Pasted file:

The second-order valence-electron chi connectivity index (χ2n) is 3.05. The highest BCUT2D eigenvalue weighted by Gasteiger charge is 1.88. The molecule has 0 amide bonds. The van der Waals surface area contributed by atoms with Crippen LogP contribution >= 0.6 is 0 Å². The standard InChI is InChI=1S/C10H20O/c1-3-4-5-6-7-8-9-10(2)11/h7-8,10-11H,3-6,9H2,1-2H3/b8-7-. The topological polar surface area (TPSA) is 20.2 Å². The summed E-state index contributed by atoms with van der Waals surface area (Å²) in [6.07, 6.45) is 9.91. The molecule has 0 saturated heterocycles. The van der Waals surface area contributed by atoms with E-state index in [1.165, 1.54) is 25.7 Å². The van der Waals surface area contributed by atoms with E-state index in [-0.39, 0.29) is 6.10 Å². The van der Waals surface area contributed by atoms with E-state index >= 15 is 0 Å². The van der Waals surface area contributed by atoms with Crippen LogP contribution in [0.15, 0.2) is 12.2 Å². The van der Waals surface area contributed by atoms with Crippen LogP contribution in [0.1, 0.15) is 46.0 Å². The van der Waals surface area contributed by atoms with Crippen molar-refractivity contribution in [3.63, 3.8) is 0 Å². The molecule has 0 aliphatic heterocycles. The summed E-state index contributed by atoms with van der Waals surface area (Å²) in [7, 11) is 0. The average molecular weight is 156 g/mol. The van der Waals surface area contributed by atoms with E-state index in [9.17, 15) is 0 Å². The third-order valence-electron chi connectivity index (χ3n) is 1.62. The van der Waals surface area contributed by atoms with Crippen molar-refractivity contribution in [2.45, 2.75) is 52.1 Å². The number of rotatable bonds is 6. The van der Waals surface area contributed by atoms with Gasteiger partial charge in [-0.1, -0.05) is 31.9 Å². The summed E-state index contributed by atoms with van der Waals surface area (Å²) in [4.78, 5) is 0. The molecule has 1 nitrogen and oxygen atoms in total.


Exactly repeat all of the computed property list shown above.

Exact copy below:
The second-order valence-electron chi connectivity index (χ2n) is 3.05. The highest BCUT2D eigenvalue weighted by Gasteiger charge is 1.88. The molecule has 0 amide bonds. The van der Waals surface area contributed by atoms with Crippen LogP contribution >= 0.6 is 0 Å². The standard InChI is InChI=1S/C10H20O/c1-3-4-5-6-7-8-9-10(2)11/h7-8,10-11H,3-6,9H2,1-2H3/b8-7-. The topological polar surface area (TPSA) is 20.2 Å². The summed E-state index contributed by atoms with van der Waals surface area (Å²) in [6.07, 6.45) is 9.91. The molecule has 0 saturated heterocycles. The van der Waals surface area contributed by atoms with E-state index in [1.165, 1.54) is 25.7 Å². The van der Waals surface area contributed by atoms with E-state index in [-0.39, 0.29) is 6.10 Å². The van der Waals surface area contributed by atoms with E-state index >= 15 is 0 Å². The van der Waals surface area contributed by atoms with Crippen LogP contribution in [0.15, 0.2) is 12.2 Å². The van der Waals surface area contributed by atoms with Crippen LogP contribution in [0.1, 0.15) is 46.0 Å². The van der Waals surface area contributed by atoms with Crippen molar-refractivity contribution in [3.63, 3.8) is 0 Å². The molecule has 0 aliphatic heterocycles. The summed E-state index contributed by atoms with van der Waals surface area (Å²) in [7, 11) is 0. The average molecular weight is 156 g/mol. The van der Waals surface area contributed by atoms with E-state index in [9.17, 15) is 0 Å². The third-order valence-electron chi connectivity index (χ3n) is 1.62. The van der Waals surface area contributed by atoms with Crippen molar-refractivity contribution in [2.45, 2.75) is 52.1 Å². The number of rotatable bonds is 6. The van der Waals surface area contributed by atoms with Gasteiger partial charge in [-0.1, -0.05) is 31.9 Å². The summed E-state index contributed by atoms with van der Waals surface area (Å²) in [4.78, 5) is 0. The molecule has 1 nitrogen and oxygen atoms in total.